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Descripción The University of North Carolina Press. Paperback. Estado de conservación: new. BRAND NEW, Yankee Don't Go Home!: Mexican Nationalism, American Business Culture, and the Shaping of Modern Mexico, 1920-1950, Julio Moreno, In the aftermath of the 1910 Mexican Revolution, Mexican and U.S. political leaders, business executives, and ordinary citizens shaped modern Mexico by making industrial capitalism the key to upward mobility into the middle class, material prosperity, and a new form of democracy--consumer democracy. Julio Moreno describes how Mexico's industrial capitalism between 1920 and 1950 shaped the country's national identity, contributed to Mexico's emergence as a modern nation-state, and transformed U.S.-Mexican relations. According to Moreno, government programs and incentives were central to legitimizing the postrevolutionary government as well as encouraging commercial growth. Moreover, Mexican nationalism and revolutionary rhetoric gave Mexicans the leverage to set the terms for U.S. businesses and diplomats anxious to court Mexico in the midst of the dual crises of the Great Depression and World War II. Diplomats like Nelson Rockefeller and corporations like Sears Roebuck achieved success by embracing Mexican culture in their marketing and diplomatic pitches, while those who disregarded Mexican traditions were slow to earn profits. Moreno also reveals how the rapid growth of industrial capitalism, urban economic displacement, and unease caused by World War II and its aftermath unleashed feelings of spiritual and moral decay among Mexicans that led to an antimodernist backlash by the end of the 1940s. Nº de ref. de la librería B9780807854785

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Moreno, Julio
Editorial: The University of North Carolina Press, United States (2003)
ISBN 10: 0807854786 ISBN 13: 9780807854785
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Descripción The University of North Carolina Press, United States, 2003. Paperback. Estado de conservación: New. 1st New edition. 234 x 157 mm. Language: English . Brand New Book. In the aftermath of the 1910 Mexican Revolution, Mexican and U.S. political leaders, business executives, and ordinary citizens shaped modern Mexico by making industrial capitalism the key to upward mobility into the middle class, material prosperity, and a new form of democracy--consumer democracy. Julio Moreno describes how Mexico s industrial capitalism between 1920 and 1950 shaped the country s national identity, contributed to Mexico s emergence as a modern nation-state, and transformed U.S.-Mexican relations. According to Moreno, government programs and incentives were central to legitimizing the postrevolutionary government as well as encouraging commercial growth. Moreover, Mexican nationalism and revolutionary rhetoric gave Mexicans the leverage to set the terms for U.S. businesses and diplomats anxious to court Mexico in the midst of the dual crises of the Great Depression and World War II. Diplomats like Nelson Rockefeller and corporations like Sears Roebuck achieved success by embracing Mexican culture in their marketing and diplomatic pitches, while those who disregarded Mexican traditions were slow to earn profits. Moreno also reveals how the rapid growth of industrial capitalism, urban economic displacement, and unease caused by World War II and its aftermath unleashed feelings of spiritual and moral decay among Mexicans that led to an antimodernist backlash by the end of the 1940s. |Moreno describes how Mexico s industrial capitalism between 1920 and 1950 shaped the country s national identity, contributed to Mexico s emergence as a modern nation-state, and transformed U.S.-Mexican relations. The study is as much of American diplomacy and U.S. corporate culture--and the encounter between American and Mexican values, beliefs, and practices--as it is of Mexican history. Nº de ref. de la librería AAN9780807854785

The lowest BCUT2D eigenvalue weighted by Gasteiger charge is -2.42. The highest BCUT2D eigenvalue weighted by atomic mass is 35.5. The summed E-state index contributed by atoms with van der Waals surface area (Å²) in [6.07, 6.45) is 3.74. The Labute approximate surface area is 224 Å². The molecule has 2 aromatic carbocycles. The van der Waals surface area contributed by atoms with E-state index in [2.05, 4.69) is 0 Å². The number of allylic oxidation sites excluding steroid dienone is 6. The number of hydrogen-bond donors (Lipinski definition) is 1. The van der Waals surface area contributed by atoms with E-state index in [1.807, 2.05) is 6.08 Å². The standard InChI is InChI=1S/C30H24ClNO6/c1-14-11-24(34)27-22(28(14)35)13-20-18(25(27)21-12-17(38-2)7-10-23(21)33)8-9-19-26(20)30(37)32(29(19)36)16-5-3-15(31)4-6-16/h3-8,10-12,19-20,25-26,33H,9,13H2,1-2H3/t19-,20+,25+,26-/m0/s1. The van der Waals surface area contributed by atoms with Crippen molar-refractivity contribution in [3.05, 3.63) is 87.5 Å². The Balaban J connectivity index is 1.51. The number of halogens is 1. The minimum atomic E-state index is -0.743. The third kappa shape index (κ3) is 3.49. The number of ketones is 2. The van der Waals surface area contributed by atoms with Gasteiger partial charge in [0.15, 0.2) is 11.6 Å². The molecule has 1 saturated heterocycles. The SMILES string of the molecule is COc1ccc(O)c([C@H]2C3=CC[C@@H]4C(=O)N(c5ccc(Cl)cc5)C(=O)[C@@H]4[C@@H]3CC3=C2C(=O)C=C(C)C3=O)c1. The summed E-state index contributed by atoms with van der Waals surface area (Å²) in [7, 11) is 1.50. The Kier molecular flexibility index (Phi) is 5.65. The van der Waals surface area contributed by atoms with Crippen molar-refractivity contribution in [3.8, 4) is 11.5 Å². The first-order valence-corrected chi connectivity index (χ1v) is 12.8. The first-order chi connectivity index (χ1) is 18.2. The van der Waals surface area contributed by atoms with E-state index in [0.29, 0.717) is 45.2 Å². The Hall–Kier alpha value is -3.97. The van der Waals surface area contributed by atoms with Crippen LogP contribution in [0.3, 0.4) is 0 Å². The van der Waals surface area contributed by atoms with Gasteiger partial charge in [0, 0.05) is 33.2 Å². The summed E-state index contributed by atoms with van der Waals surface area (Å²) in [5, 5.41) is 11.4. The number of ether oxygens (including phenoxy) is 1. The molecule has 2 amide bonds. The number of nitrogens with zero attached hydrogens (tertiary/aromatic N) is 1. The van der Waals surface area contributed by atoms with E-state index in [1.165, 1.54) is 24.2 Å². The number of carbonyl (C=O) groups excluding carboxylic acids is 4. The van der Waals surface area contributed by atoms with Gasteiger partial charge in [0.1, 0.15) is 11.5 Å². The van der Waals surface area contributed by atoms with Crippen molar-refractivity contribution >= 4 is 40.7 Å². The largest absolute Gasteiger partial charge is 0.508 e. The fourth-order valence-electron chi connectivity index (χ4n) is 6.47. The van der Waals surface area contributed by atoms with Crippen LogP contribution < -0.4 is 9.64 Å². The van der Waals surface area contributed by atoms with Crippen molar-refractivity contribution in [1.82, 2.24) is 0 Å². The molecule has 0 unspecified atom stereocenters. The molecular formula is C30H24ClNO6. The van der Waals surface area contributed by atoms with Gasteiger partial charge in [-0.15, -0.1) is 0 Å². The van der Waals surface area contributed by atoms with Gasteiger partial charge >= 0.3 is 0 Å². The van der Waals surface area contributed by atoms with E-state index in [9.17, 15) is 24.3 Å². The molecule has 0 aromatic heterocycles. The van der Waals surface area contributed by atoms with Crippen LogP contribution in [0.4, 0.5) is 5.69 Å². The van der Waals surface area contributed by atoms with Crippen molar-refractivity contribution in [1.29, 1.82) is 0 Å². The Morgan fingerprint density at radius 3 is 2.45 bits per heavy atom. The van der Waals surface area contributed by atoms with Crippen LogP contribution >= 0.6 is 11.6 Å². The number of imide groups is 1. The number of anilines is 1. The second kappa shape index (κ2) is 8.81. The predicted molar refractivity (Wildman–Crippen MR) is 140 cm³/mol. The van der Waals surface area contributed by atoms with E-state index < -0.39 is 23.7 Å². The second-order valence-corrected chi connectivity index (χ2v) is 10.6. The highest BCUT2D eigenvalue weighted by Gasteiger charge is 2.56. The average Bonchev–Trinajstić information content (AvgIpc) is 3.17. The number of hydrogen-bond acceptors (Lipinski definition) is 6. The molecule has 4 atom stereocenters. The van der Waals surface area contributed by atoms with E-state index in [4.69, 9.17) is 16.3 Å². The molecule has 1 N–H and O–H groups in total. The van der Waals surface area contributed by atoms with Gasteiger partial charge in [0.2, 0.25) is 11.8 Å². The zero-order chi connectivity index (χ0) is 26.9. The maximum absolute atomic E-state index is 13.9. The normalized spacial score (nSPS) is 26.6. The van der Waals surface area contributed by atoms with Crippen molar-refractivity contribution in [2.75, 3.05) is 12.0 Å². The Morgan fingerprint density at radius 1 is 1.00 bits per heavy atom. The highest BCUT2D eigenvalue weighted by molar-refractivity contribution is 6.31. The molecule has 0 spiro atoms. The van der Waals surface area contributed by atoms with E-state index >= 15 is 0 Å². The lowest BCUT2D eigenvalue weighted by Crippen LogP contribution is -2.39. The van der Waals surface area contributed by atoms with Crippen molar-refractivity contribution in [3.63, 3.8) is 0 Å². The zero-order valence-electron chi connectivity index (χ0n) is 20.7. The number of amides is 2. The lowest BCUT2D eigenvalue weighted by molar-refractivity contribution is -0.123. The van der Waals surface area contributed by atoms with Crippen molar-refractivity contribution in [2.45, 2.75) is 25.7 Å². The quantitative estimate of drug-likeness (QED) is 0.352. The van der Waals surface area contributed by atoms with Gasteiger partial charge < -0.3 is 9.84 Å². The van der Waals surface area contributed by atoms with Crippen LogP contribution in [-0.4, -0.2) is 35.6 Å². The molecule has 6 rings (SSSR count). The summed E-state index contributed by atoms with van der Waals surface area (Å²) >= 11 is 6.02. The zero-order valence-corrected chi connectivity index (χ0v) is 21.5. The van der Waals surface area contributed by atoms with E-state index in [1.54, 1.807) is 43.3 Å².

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Moreno, Julio
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Descripción The University of North Carolina Press, 2003. PAP. Estado de conservación: New. New Book. Delivered from our UK warehouse in 3 to 5 business days. THIS BOOK IS PRINTED ON DEMAND. Established seller since 2000. Nº de ref. de la librería IQ-9780807854785

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Descripción The University of North Carolina Press, 2003. Paperback. Estado de conservación: New. book. Nº de ref. de la librería 0807854786

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Descripción The University of North Carolina Press, 2003. Paperback. Estado de conservación: New. Nº de ref. de la librería INGM9780807854785